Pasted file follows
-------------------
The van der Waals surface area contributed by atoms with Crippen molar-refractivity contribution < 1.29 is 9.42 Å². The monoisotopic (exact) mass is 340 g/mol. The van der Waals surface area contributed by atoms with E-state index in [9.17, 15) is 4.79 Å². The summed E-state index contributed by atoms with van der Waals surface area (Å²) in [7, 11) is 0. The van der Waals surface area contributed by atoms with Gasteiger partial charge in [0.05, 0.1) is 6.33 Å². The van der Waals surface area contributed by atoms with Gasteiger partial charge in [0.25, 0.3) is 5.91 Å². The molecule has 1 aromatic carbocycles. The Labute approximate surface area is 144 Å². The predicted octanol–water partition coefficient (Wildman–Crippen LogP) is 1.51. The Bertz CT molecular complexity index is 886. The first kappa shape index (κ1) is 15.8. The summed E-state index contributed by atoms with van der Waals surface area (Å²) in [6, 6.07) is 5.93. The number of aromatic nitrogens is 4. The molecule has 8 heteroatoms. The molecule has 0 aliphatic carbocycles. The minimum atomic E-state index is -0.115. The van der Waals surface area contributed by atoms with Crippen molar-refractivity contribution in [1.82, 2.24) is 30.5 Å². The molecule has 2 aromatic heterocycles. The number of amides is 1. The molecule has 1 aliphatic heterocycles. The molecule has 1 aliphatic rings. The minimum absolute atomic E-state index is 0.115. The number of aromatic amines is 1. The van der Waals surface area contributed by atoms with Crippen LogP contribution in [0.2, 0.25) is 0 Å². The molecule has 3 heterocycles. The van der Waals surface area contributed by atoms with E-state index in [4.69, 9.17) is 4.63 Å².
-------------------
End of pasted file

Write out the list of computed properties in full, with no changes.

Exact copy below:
The van der Waals surface area contributed by atoms with Crippen molar-refractivity contribution < 1.29 is 9.42 Å². The monoisotopic (exact) mass is 340 g/mol. The van der Waals surface area contributed by atoms with E-state index in [9.17, 15) is 4.79 Å². The summed E-state index contributed by atoms with van der Waals surface area (Å²) in [7, 11) is 0. The van der Waals surface area contributed by atoms with Gasteiger partial charge in [0.05, 0.1) is 6.33 Å². The van der Waals surface area contributed by atoms with Gasteiger partial charge in [0.25, 0.3) is 5.91 Å². The molecule has 1 aromatic carbocycles. The Labute approximate surface area is 144 Å². The predicted octanol–water partition coefficient (Wildman–Crippen LogP) is 1.51. The Bertz CT molecular complexity index is 886. The first kappa shape index (κ1) is 15.8. The summed E-state index contributed by atoms with van der Waals surface area (Å²) in [6, 6.07) is 5.93. The number of aromatic nitrogens is 4. The molecule has 8 heteroatoms. The molecule has 0 aliphatic carbocycles. The minimum atomic E-state index is -0.115. The van der Waals surface area contributed by atoms with Crippen molar-refractivity contribution in [1.82, 2.24) is 30.5 Å². The molecule has 2 aromatic heterocycles. The number of amides is 1. The molecule has 1 aliphatic heterocycles. The molecule has 1 aliphatic rings. The minimum absolute atomic E-state index is 0.115. The number of aromatic amines is 1. The van der Waals surface area contributed by atoms with Crippen LogP contribution in [0.2, 0.25) is 0 Å². The molecule has 3 heterocycles. The van der Waals surface area contributed by atoms with E-state index in [4.69, 9.17) is 4.63 Å².